Lose focus for a second and you can quickly drop the thread of Jarrett's complex improvisational techniques.

“So, this is a piano,” said Keith Jarrett, sitting down at the one that had been placed centre stage for him in the Royal Festival Hall on 20 November. Blowing on his hands to warm them, he acted as if he had never encountered such an instrument before, raising a chuckle from the hundreds of fans who had turned out to see the man in the flesh. For 40 years, Jarrett has been giving concerts like this – alone with the piano, playing his improvised music to a room full of rapt devotees. Notoriously grumpy – and now as well known for his tirades against cameras and coughing audience members as for his early days playing with Miles Davis – he has an almost eerie focus onstage, relieving the tension only very occasionally with his barbed observations about the excellence of the instrument, or the shuffling in the auditorium.

Jarrett gave us a series of short pieces, each rendering separate and distinctive musical ideas. He began with an intricately woven flash of notes in both hands, criss-crossing the melodies that were by turns dark and haunting, or light and dancing. At particularly complex moments, when his arms were crossed over and the notes were flowing from his fingers faster than anyone could imagine them into existence, he leaned his ear down towards the keys, as if physical closeness could help his ideas more swiftly become sound.

A couple of folk-inflected ballads followed; heart-achingly sweet melodies picked out above rumbling, sour arpeggios. Like Glenn Gould, the Canadian pianist best known for his recordings of Bach’s Goldberg Variations, Jarrett can’t help adding vocalisations as he plays, which are all the more evident in his quieter compositions. He rose and fell from his stool; we heard his guiding hum along with the melody, as well as the odd strangled shout, yelp and grunt. He might insist on absolute silence from the audience but his own noises seem completely uninhibited as the music spins around him.

Although notorious for his curmudgeonly attitude to his fans, Jarrett was mostly restrained in this outing, allowing himself just one short, sweary outburst about killing a “f***ing camera”. At the age of 70 and with the power to sell out his concerts in just a few hours, you do wonder how much of the persona is genuine and how much of it is just giving the audience what it expects. A case in point came near the end, when he yielded to clamouring and gave a surprisingly simple and straightforward rendition of “Danny Boy”, an encore that long-time fans know well.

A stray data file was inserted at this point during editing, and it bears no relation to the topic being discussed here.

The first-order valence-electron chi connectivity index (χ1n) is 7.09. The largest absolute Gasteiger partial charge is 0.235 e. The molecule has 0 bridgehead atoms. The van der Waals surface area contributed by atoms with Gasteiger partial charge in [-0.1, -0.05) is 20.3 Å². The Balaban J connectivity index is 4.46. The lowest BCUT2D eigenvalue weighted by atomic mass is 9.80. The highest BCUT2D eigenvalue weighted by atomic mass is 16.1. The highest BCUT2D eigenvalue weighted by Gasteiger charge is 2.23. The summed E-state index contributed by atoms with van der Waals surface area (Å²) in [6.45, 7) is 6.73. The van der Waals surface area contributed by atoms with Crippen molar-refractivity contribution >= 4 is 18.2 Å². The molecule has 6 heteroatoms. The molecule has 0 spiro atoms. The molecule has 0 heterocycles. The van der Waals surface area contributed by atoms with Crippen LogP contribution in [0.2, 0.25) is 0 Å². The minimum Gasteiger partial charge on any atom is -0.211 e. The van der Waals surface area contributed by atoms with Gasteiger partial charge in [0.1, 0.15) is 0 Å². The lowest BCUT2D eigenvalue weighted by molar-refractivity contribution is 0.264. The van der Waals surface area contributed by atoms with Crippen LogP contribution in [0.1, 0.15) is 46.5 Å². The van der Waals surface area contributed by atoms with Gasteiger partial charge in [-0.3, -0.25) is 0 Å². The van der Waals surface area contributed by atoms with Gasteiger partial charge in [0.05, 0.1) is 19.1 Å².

Given that this recital was under the auspices of the London Jazz Festival, there was surprisingly little in Jarrett’s programme that could easily be identified as jazz. One piece, full of brisk rhythms and chunky chords, gradually revealed itself to be based on a modified 12-bar blues structure and another had haunting overtones surely pulled from the classic American songs of the first half of the 20th century. Indeed, this musical ghosting becomes a major preoccupation when you see Jarrett live. It is too easy to distract yourself in trying to follow the auditory trail he has laid for you – was that a bit of Debussy, or Bach, or Glass just then? – and lose the thread of what he plays next. The improvisational technique might have more in common with jazz but now, 40 years on from his bestselling live recording The Köln Concert, it’s difficult to characterise Jarrett’s output as anything other than contemporary classical music.

If it needs a classification, that is. At one point, I became convinced that a particular piece was a Jarrett riff on Beethoven’s Bagatelle No 25 in A Minor – or Für Elise, as it is more commonly known. I was sure it was all there: the extended opening trill, the rising arpeggios in the left hand, the melody cascading from treble to bass and back again. Except, by the time I surfaced from my musing, there was no trace of Beethoven to be heard. A clashing, almost violent melody was dangling over a long drone in the bass. If you try too hard to pin down Jarrett’s music, it moves on without you.

Caroline Crampton is web editor of the New Statesman.

This article first appeared in the 26 November 2015 issue of the New Statesman, Terror vs the State